As I readied myself for church on Sunday, I pulled a new pair of jeans from the closet — wide-legged jeans with a super high waist. They’re on trend, people, and I am here for them in every way. As I zipped up this blessed piece of clothing all the way north of my belly button, I thought, Where have you been the last twenty years? They button up my stomach and cover a multitude of stretch marks in the process.
I paired those jeans with a turtle neck, and I asked my husband what he thought of my ensemble. He said I looked good — if also like a Charlie’s Angel. My son walked into the room, looked me up and down, then asked if we were taking the VW bug to church.
I laughed to high heaven.
My family’s insistence that I looked like I fell out of the seventies couldn’t deter my good mood. I wore those pants like a Jacklyn Smith wannabe and enjoyed every minute of it. Goodbye, dissected muffin top! No spare tire overhang in these here parts. Glory be! I could wear those pants every day of the week.
Alas, what works in pants won’t always work in principle.
The next day, I wore my regular ol’ jeans and my regular ol’ habit of running behind in my efforts to get out the door to meet a new friend. Arriving at the coffee shop, I found her sitting at a central table. I couldn’t help but also notice this military wife’s kind blue eyes and strong frame acquainted with maneuvering a thousand responsibilities while her husband works halfway around the globe. As we sat and sipped our chai latte and apple cider, I leaned into her tender demeanor and attentive way. Talking with her came easily.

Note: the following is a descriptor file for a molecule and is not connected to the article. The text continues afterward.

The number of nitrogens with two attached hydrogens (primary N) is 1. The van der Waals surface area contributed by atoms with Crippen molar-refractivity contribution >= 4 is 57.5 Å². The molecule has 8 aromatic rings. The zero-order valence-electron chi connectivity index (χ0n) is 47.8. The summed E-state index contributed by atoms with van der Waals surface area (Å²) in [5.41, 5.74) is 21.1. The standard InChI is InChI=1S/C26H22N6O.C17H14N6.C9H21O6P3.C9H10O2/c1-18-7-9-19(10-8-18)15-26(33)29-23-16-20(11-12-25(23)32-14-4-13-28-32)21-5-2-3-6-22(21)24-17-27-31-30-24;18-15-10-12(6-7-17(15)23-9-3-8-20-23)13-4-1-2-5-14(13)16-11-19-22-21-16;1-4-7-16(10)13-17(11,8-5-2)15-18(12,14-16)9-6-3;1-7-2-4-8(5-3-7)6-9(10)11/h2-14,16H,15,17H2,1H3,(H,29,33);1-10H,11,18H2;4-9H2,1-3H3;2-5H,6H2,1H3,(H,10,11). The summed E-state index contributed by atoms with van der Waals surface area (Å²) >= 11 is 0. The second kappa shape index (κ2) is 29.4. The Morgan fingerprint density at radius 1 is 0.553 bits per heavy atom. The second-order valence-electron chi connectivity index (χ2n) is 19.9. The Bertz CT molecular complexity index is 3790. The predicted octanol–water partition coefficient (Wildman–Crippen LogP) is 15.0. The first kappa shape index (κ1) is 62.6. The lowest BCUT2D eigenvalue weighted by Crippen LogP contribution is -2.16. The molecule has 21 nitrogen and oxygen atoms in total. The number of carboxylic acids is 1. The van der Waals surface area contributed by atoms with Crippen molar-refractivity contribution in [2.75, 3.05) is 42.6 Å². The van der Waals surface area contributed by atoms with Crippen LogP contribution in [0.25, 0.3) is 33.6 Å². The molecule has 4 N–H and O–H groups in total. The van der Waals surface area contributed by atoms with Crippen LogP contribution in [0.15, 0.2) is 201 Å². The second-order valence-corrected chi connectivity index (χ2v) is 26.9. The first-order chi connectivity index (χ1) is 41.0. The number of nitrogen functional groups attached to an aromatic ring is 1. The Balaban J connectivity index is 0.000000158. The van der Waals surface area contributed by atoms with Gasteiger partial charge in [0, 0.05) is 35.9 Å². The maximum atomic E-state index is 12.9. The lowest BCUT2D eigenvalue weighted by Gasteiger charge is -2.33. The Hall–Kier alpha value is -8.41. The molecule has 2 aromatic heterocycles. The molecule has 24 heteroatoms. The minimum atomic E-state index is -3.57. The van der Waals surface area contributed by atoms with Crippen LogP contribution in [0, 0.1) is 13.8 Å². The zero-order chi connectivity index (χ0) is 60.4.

At one point in our conversation, I told her my struggle involving a new situation going on in my life. She listened thoughtfully. Then she proceeded to hone in on the crux of my issue, to name it with such accuracy that it stunned me a little. She followed that up with her holy perspective on the whole thing, and I felt a wash of relief that made me tear up right then and there.
While I can be an open book of sorts and share easily, I don’t usually do so until I’ve processed things on my own a good while. I almost never share really vulnerable stuff with someone I just met. I stay buttoned up and definitely don’t get emotional. But this friend’s words just hit me square on the heart and all my usual-first-coffee-date-protocol flew out the door into the chilly Colorado air.
Sometime later, a different matter altogether weighed me down, and I started to feel like I had an emotional muffin top of sorts. It squeezed me tighter and tighter, and finally, a little too suffocated from the whole thing, I said to a dear friend, “Can I just ask you a really insecure question?” She answered, “Of course!” I did, and she immediately reassured me that the situation wasn’t as bad as I thought it to be. Furthermore, after talking down my fears, she asked if she could ask me a really insecure question. I happily obliged.
While this close friend has been in my life for years, I’ve never asked her a vulnerable question in such a direct way. But I was so glad I ignored my typical-longtime-friend-coffee-date protocol and asked it anyway. By the end of that conversation, we both felt a little more like our usual selves, exhaling in our roomier pants.
After mulling over both these encounters, a couple of things occurred to me.